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Why Tim Cook Doesn't Care About 'The Bloody ROI'

Mar 7 2014, 11:01am CST | by , in News | Apple

 
 

Steve Jobs was once asked at an Apple [AAPL] shareholder meeting by a shareholder who wanted get some insights into his deepest thinking: “What keeps you awake at night?” Mr. Jobs replied, “Shareholder meetings.”

The wisdom of this insight was borne out last week when Mr. Jobs’s successor at Apple, Tim Cook, was asked at the annual shareholder meeting by the NCPPR, the conservative finance group, to disclose the costs of Apple’s energy sustainability programs, and make a commitment to doing only those things that were profitable.

Mr. Cook replied –with an uncharacteristic display of emotion–that a return on investment (ROI) was not the primary consideration on such issues. “When we work on making our devices accessible by the blind,” he said, “I don’t consider the bloody ROI.” It was the same thing for environmental issues, worker safety, and other areas that don’t have an immediate profit. The company does “a lot of things for reasons besides profit motive. We want to leave the world better than we found it.”

Reportedly looking directly at the NCPPR representative, he said, “If you want me to do things only for ROI reasons, you should get out of this stock.”

The National Center for Public Policy Research (NCPPR) attended the meeting as shareholder. It describes itself as a conservative think tank and was pushing a shareholder proposal that would have required Apple to disclose the costs of its sustainability programs and to be more transparent about its participation in “certain trade associations and business organizations promoting the amorphous concept of environmental sustainability.”

Mr. Cook made clear that Apple would continue with energy sustainability and its other initiatives. Most of the shareholders went along with that: the NCPPR’s proposal received just 2.95 percent of the vote.

How Apple makes money

One can understand Mr. Cook’s emotion, as the CEO of the one of the most profitable companies on the planet, to be attacked for insufficient attention to making money. What the question revealed was a fundamental misunderstanding on the part of the NCPPR as to how and why Apple is so successful in making money.

Many of Apple’s main activities make little or no money. The hugely popular iTunes barely breaks even. The App store, with several hundred thousand developers dreaming up functions to meet every conceivable human need, makes relatively little money for Apple. Apple also provides free upgrades of its software, thereby incurring a loss on that function. Yet overall, Apple is immensely profitable. Why? Because it makes so much money on its hardware.

Now if Apple was run by traditional management, it would not take long before it was charging for software upgrades (like Microsoft [MSFT]), pushing up the prices on items in iTunes and in the App store so as to improve quarterly returns and improve the short-term “bottom line”. And the consequence of that would be that a short-term improvement in profits, while customers became less and less delighted by the Apple ecosystem, and steadily decamped to other cheaper alternatives. Pretty soon, Apple would be back in the ranks of so many other companies in long-term decline.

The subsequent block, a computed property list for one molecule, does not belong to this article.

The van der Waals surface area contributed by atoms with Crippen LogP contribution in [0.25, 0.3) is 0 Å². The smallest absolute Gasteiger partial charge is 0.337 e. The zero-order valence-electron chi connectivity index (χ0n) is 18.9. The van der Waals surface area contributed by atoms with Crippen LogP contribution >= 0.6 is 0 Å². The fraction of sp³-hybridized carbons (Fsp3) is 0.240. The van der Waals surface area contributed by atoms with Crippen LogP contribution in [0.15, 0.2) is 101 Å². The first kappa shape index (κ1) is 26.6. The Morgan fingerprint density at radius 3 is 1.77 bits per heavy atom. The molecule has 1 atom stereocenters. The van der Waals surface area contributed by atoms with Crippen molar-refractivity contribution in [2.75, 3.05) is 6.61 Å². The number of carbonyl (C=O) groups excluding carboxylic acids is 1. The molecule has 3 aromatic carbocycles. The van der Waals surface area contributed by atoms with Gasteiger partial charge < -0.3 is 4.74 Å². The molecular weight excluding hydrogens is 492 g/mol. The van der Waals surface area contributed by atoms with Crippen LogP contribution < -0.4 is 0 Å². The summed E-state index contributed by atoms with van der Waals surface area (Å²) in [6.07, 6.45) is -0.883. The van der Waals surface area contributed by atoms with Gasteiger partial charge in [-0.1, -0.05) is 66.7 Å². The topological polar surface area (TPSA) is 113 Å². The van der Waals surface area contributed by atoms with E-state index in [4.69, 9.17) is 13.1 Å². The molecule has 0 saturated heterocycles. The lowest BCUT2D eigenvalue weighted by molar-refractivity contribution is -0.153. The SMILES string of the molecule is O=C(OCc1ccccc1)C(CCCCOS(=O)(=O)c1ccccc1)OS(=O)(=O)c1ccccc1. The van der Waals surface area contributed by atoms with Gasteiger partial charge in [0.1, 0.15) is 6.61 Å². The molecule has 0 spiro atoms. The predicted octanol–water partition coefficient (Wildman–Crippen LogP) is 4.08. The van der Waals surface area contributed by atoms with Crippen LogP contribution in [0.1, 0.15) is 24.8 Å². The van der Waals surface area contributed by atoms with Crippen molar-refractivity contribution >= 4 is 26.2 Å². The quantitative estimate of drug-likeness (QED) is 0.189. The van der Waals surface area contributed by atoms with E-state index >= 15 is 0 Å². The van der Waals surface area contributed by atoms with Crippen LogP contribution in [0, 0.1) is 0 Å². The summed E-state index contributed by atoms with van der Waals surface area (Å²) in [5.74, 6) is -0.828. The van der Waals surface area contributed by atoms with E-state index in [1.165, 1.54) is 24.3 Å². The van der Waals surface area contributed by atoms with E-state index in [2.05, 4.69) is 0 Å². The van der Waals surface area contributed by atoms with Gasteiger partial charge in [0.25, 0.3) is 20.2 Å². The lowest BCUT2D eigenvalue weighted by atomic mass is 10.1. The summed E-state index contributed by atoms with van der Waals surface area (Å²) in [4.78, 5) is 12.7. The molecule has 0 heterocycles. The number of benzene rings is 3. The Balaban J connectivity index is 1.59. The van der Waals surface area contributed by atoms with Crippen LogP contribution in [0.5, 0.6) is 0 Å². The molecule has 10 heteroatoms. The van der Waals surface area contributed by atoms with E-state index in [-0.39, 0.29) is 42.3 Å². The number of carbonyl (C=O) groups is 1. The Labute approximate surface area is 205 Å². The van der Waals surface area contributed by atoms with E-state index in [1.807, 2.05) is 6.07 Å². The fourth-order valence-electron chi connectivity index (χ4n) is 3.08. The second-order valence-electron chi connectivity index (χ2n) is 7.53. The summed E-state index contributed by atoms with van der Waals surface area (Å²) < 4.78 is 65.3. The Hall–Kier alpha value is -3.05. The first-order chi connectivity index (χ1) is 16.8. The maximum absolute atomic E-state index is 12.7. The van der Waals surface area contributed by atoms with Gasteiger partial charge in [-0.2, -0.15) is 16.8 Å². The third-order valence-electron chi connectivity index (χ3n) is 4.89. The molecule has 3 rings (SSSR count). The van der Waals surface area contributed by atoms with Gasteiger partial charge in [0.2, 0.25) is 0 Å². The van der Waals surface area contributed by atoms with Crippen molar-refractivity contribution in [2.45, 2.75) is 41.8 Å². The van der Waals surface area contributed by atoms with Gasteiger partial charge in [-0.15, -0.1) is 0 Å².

The point is that Apple makes a lot of money not only because it has a very efficient supply chain but also because it has created a customer ecosystem that, as a whole, delights customers and makes them want to stay as an Apple customer. So long as they are delighted by iTunes and the App store and the free software upgrades and the rest of the Apple ecosystem the customers remain are part of the loyal Apple community and are willing to pay a considerable premium for Apple’s hardware.

What the NCPPR is exemplifying is the 20th Century traditional management mindset that has for decades been chasing short-term profits and destroying the long-term profitability of so many companies. The rates of return on assets and on invested capital of US firms continue on their disastrous decline.

By contrast, the management of Apple, before Steve Jobs and now Tim Cook, has its mind clearly focused on delighting customers in a holistic way. The result? Huge profitability in both the short- and long-term. Apple understands that business is no longer about making money out of better products, and charging for anything it can make a buck out of: it’s about creating a customer ecosystem that continues to delight customers.

Time for NCPPR to learn the fundamentals of 21st Century management and the Creative Economy.


And read also:

Why building a better mousetrap doesn’t work any more

The most important business study ever?

Navigating the phase change to the Creative Economy

Leadership of the Economic Phase Change

The Five Big Surprises of Radical Management

_________

Steve Denning’s most recent book is: The Leader’s Guide to Radical Management (Jossey-Bass, 2010).

Follow Steve Denning on Twitter @stevedenning

Source: Forbes

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